Clothed with Christ

13 Let us walk properly as in the daytime, not in orgies and drunkenness, not in sexual immorality and sensuality, not in quarreling and jealousy. 14 But put on the Lord Jesus Christ, and make no provision for the flesh, to gratify its desires.

Romans 13:13-14
In a couple recent posts (here and here), we’ve been meditating on a magnificent passage from Romans 13:11-14. In our opening, we looked at verses 11-12 and specifically the chronological language dealing with time: knowing the time, the hour has come to wake from sleep, salvation is nearer now, night is far gone, cast off works of darkness, and put on armor of light. This language alerted us to the reality that there is work to be done, contra the modern antinomian, which was the subject of a second post. This passage is a call to action, but not in a legalist way. Rather it is a call to action for those in Christ. Indeed, our verse in this post makes it crystal clear that the action we are talking about is nothing less than gospel obedience, that which flows out of our justification from Christ. In other words, what we are dealing with is nothing less than our sanctification.

Moving now to the last half of this passage, verses 13-14, we find instructions or imperatives. We may be reminded that these verses follow the command to cast off the works of darkness and put on the armor of light, before continuing our chronological metaphors with, “Let us walk properly as in the daytime….” Following the imagery from earlier, waking from sleep, dressing in armor, now it is clear that our duty is to walk properly. Walk in this passage is the commonly found word peripateo, and signifies progress and with respect to believers it’s progress on a path of holiness. It should be obvious, but it stands naturally in contrast to standing still and contextually in contrast to sleeping. This walking is modified by properly or as the King James translates, honestly and perhaps would be even better translated as decently. With this, we understand that decency (lacking in today’s culture) supplies the contrast with the couplets that are to follow. Said simply, our daily habitual walk, progressing in holiness, is to be done properly, honestly, or decently as opposed to what the author is about to warn against.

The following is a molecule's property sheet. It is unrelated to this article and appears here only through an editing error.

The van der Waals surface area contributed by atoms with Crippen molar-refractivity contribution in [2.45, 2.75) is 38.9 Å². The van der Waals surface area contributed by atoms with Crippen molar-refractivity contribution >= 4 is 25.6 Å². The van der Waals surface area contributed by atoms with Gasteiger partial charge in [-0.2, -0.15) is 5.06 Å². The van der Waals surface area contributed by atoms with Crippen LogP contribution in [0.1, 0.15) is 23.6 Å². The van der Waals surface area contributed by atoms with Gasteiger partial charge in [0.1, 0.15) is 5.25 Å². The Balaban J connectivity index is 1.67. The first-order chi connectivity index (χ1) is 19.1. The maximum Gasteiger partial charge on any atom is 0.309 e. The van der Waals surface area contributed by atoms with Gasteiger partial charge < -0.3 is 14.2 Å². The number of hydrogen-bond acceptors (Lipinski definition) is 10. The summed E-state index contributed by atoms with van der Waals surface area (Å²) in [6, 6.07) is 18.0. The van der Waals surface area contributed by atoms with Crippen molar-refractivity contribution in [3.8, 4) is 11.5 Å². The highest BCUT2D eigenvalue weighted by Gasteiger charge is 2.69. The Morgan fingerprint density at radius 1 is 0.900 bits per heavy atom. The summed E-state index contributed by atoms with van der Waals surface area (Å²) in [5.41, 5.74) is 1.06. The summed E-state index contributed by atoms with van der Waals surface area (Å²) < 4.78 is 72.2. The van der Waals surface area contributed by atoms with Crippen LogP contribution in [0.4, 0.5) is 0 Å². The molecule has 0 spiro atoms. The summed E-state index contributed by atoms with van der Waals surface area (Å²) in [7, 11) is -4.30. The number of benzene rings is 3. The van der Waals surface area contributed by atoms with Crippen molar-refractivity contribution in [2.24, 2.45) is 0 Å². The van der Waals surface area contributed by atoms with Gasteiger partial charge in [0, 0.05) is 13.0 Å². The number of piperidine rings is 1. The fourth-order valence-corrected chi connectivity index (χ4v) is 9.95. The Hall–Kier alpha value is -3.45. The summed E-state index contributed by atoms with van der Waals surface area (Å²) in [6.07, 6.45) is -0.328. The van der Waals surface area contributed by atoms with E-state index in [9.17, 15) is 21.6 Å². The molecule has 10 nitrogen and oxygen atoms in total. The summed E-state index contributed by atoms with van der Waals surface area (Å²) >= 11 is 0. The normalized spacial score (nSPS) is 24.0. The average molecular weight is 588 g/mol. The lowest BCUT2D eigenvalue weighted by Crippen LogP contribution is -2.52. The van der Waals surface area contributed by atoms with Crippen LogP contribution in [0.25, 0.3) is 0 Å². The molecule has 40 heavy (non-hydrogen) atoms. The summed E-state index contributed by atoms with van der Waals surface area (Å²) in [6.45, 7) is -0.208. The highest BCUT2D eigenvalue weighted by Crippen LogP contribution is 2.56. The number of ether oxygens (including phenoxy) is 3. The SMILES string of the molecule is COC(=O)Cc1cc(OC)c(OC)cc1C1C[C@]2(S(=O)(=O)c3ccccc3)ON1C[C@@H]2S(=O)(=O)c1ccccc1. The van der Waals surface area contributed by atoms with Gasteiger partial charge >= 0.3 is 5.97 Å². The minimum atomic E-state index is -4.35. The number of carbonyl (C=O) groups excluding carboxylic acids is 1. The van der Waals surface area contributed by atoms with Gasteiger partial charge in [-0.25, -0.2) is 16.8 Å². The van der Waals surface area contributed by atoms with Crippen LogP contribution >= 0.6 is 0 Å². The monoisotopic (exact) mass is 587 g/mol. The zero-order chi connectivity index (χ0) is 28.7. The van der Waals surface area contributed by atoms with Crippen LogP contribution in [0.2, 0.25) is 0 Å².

Continuing the contrast with night and day, the passage gives us the imperative to walk decently in the daytime and then defines the works of darkness by three couplets. The first couplet is translated as orgies and drunkenness by the ESV. Their translation choice of orgies, carries a meaning not supported by the original word. Elsewhere, this particular word is translated as reveling/revelry or rioting (Gal. 5:21; 1 Peter 4:3) and it conveys the idea of a drunken partying or rowdiness. Thayer’s Greek Lexicon elucidates this meaning by providing the following context:
in the Greek writings properly, a nocturnal and riotous procession of half-drunken and frolicsome fellows who after supper parade through the streets with torches and music in honor of Bacchus or some other deity, and sing and play before the houses of their male and female friends; hence, used generally, of feasts and drinking-parties that are protracted till late at night and indulge in revelry
With this more informed understanding of the first couplet, rowdiness and drunkenness, it would appear that while it is describing a lifestyle of riotous, drunken behavior, the application to any and all excesses is not a stretch. The danger, or work of darkness as it is termed, is taking anything that God has created good and abusing it through excess. This is taking liberty into licentiousness and it leads to an out-of-control lifestyle.

The next couplet, sexual immorality and sensuality, again requires some clarification. The translation sexual immorality here is not the normal word, pornea. Instead, this rarely used word simply means bed with the idea of conception, i.e. sexual intercourse. It’s probable that this word was used in order to carry through with the imagery of night, sleep, day, awake. Nevertheless, the intention is clear, particularly when coupled with sensuality, or wantonness, filthiness, and unbridled lust. Illicit sexual activity is being strictly forbidden.